Holy Redeemer parish’s “Keeping Christ in Christmas” float won best community float in the 2012 Pickering Santa Claus Parade. Photo by Charlie Johnson

Bringing Christ back to Christmas

By 
  • November 16, 2012

PICKERING, ONT. - The youth of Holy Redeemer parish believe Christ is what Christmas is about, and it showed at Pickering’s Santa Claus Parade on Nov. 10.

The parish’s youth group entered its Keeping Christ in Christmas float in the annual parade this year.

The 23-metre-long float carried about 50 volunteers and included three key scenes. The choir of volunteers and the CFC-Youth For Family and Life GTA Music Ministry band were the angels of heaven, singing praise through traditional Christmas songs and upbeat Christian music. A traditional creche with the baby Jesus made up the second scene. And the third, a fireside family scene — Christmas tree included — had a mother and father telling the true story of Christmas to their kids.

The float, which was created as a witness to the Year of Faith, was the idea of Caroline Dupuis, who pitched it to her 16-year-old daughter Emma, Emma’s friends and parishioners.

Emma helped her mother oversee the entire project.

“I think especially in our society, Christmas has lost its true meaning,” Emma said,adding Christ has been lost in the secularization of the season.

“Without Jesus, nothing else really matters,” said Emma. “He came and it’s time to celebrate Him.”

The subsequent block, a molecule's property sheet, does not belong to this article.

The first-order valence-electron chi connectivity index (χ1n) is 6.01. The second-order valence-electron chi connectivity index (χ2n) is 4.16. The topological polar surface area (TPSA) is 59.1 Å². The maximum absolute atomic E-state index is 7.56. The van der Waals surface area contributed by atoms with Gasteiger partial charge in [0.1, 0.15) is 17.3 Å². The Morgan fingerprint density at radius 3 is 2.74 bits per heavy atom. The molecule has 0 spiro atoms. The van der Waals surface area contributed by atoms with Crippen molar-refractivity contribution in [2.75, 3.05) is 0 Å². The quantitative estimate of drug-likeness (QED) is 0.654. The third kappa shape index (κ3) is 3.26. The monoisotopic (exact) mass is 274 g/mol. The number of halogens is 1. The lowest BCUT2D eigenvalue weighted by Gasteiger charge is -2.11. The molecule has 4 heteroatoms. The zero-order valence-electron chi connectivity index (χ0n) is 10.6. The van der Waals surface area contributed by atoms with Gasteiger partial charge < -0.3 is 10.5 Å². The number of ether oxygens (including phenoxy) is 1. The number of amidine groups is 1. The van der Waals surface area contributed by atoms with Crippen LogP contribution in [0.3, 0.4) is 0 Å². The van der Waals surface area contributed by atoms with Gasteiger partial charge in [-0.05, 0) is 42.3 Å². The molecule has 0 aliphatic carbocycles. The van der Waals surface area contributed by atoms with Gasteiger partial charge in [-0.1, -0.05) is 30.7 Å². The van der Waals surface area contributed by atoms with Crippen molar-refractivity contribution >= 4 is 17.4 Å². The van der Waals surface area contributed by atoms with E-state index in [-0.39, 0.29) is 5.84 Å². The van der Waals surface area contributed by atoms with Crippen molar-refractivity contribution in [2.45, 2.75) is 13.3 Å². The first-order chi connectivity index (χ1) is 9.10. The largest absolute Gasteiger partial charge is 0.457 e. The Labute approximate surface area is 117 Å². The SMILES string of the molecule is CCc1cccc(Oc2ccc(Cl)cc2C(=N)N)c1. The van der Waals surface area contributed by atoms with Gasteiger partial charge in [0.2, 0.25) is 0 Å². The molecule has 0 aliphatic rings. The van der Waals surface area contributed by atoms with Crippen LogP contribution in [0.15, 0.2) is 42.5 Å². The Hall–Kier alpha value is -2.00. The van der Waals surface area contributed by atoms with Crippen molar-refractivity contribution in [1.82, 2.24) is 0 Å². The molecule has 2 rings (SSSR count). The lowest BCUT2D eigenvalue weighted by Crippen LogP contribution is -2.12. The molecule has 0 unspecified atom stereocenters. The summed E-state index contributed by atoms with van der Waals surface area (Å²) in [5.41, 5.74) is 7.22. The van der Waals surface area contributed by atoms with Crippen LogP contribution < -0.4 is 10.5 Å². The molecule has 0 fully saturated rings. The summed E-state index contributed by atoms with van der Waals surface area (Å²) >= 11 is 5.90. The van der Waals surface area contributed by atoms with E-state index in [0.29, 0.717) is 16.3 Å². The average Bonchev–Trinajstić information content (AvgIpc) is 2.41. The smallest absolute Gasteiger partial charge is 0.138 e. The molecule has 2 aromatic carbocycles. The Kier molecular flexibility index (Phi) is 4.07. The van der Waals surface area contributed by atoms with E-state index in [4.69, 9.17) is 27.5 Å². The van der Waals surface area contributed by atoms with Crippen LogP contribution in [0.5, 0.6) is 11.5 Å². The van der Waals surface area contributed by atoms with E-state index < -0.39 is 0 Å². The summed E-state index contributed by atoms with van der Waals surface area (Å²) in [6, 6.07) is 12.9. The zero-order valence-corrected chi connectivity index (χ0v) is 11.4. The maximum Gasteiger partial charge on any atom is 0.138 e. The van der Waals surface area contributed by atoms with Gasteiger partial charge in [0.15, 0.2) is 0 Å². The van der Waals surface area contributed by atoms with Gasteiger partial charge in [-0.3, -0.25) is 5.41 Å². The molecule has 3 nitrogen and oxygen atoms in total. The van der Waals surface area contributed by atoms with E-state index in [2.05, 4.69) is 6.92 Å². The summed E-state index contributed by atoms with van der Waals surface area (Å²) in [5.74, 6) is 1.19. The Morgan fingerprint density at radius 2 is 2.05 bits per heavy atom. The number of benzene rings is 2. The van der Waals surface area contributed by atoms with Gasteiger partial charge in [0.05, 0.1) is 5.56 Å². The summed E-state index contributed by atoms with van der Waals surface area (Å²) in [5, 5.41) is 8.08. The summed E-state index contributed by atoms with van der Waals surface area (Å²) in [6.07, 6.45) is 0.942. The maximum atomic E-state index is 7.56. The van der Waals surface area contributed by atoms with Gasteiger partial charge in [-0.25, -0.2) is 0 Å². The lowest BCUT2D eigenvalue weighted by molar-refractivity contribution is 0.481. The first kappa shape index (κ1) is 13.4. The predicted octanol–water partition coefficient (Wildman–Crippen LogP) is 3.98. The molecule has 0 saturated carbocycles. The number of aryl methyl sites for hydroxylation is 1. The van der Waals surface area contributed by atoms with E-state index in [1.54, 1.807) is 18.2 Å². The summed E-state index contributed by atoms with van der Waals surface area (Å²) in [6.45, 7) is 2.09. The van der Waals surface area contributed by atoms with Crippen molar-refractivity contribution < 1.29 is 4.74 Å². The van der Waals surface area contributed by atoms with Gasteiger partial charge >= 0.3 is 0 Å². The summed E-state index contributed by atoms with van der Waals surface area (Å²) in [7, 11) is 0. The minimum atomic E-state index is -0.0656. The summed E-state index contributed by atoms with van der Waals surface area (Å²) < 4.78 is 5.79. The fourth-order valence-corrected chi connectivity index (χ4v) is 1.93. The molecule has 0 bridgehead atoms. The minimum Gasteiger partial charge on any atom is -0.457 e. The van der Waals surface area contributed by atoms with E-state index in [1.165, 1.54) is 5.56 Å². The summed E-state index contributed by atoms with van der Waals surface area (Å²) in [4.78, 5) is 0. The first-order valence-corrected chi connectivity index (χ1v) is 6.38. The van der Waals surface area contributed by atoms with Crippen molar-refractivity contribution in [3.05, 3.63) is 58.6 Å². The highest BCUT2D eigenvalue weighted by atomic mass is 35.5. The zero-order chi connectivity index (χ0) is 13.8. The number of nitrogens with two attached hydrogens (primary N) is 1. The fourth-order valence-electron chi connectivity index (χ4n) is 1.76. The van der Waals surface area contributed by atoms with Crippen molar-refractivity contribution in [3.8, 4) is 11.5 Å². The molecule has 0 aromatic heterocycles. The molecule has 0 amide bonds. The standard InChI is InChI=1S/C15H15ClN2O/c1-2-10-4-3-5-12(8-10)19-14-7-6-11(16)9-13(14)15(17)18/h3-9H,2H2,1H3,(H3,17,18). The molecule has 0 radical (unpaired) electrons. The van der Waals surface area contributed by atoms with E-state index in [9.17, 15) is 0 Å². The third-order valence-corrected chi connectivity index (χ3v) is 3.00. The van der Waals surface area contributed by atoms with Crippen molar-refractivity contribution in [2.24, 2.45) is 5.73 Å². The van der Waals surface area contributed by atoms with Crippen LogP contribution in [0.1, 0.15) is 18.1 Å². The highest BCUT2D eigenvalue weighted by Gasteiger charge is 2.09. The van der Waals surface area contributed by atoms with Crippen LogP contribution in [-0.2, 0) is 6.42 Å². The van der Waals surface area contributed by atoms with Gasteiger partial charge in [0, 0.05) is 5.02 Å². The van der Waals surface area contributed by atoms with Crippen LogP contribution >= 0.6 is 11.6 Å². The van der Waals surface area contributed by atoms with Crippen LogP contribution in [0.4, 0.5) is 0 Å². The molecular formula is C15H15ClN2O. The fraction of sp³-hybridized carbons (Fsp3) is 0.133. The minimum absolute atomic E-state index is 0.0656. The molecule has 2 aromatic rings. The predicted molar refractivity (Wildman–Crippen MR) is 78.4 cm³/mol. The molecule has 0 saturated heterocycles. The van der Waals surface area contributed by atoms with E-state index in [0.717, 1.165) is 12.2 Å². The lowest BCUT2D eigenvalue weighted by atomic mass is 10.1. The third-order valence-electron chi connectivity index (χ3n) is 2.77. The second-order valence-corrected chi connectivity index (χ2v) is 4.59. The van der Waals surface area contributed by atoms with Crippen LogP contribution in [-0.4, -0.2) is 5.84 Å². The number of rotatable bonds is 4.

Spreading the Catholic faith, encouraging community involvement and being a witness to others were some of the reasons for creating the float.

When she suggested the float’s theme, “Some people thought, ‘Oh my goodness, you’re crazy,’ ” said Emma.

Holy Redeemer pastor Fr. Morosco Lett and others in the parish community weren’t among those, and were very supportive of the youth group’s effort. The parish donated about $750 while the trailer was donated by a parishioner.

“A lot of the big things are being donated to us by generous people. So that’s helped immensely or we wouldn’t have funds to put something like this together,” she said.

Another parishioner built baby Jesus’ stable free of charge, and a construction team of volunteers put the rest of the float together.

“They’re all big strong men who are getting up at 6:30 in the morning on Saturday to help put all of the pieces together and to nail down the stable and everything,” said Emma.

With volunteers of varying age, the youngest being age five, Emma hoped kids watching the parade would see the float and think that “kids like me and kids my age or even older get excited about this kind of stuff.”

In turn, Emma would like this to inspire more youth to be involved and to know that “It’s not about Santa Claus and the presents,” but about Jesus too.

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